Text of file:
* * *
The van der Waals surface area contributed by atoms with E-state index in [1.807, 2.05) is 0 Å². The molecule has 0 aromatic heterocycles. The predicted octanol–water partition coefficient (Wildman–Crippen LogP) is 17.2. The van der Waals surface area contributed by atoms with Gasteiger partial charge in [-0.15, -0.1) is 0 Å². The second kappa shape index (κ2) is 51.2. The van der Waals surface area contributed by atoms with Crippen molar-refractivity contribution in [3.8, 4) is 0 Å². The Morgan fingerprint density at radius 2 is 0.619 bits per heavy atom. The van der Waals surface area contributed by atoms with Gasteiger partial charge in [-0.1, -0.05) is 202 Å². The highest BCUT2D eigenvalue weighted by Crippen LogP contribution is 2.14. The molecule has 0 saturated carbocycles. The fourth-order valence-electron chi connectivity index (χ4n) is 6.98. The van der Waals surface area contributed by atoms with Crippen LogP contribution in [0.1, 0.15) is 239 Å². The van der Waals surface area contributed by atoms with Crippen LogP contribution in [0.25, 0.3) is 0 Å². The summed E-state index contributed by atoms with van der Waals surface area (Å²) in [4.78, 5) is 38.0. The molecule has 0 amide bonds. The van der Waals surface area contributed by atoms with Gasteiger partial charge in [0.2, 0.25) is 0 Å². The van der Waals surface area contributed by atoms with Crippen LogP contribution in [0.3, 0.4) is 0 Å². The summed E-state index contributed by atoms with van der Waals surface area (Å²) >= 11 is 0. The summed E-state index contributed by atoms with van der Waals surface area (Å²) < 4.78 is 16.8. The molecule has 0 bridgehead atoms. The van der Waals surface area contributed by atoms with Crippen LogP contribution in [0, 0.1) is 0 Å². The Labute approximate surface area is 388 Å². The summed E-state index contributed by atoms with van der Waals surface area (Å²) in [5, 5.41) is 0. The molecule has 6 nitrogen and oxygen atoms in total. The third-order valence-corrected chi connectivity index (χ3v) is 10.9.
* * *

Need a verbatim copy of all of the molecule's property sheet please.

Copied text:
The van der Waals surface area contributed by atoms with E-state index in [1.807, 2.05) is 0 Å². The molecule has 0 aromatic heterocycles. The predicted octanol–water partition coefficient (Wildman–Crippen LogP) is 17.2. The van der Waals surface area contributed by atoms with Gasteiger partial charge in [-0.15, -0.1) is 0 Å². The second kappa shape index (κ2) is 51.2. The van der Waals surface area contributed by atoms with Crippen molar-refractivity contribution in [3.8, 4) is 0 Å². The Morgan fingerprint density at radius 2 is 0.619 bits per heavy atom. The van der Waals surface area contributed by atoms with Gasteiger partial charge in [-0.1, -0.05) is 202 Å². The highest BCUT2D eigenvalue weighted by Crippen LogP contribution is 2.14. The molecule has 0 saturated carbocycles. The fourth-order valence-electron chi connectivity index (χ4n) is 6.98. The van der Waals surface area contributed by atoms with Crippen LogP contribution in [0.1, 0.15) is 239 Å². The van der Waals surface area contributed by atoms with Crippen LogP contribution in [0.25, 0.3) is 0 Å². The summed E-state index contributed by atoms with van der Waals surface area (Å²) in [4.78, 5) is 38.0. The molecule has 0 amide bonds. The van der Waals surface area contributed by atoms with Gasteiger partial charge in [0.2, 0.25) is 0 Å². The van der Waals surface area contributed by atoms with Crippen LogP contribution in [0.3, 0.4) is 0 Å². The summed E-state index contributed by atoms with van der Waals surface area (Å²) >= 11 is 0. The summed E-state index contributed by atoms with van der Waals surface area (Å²) < 4.78 is 16.8. The molecule has 0 bridgehead atoms. The van der Waals surface area contributed by atoms with Crippen LogP contribution in [0, 0.1) is 0 Å². The Labute approximate surface area is 388 Å². The summed E-state index contributed by atoms with van der Waals surface area (Å²) in [5, 5.41) is 0. The molecule has 6 nitrogen and oxygen atoms in total. The third-order valence-corrected chi connectivity index (χ3v) is 10.9.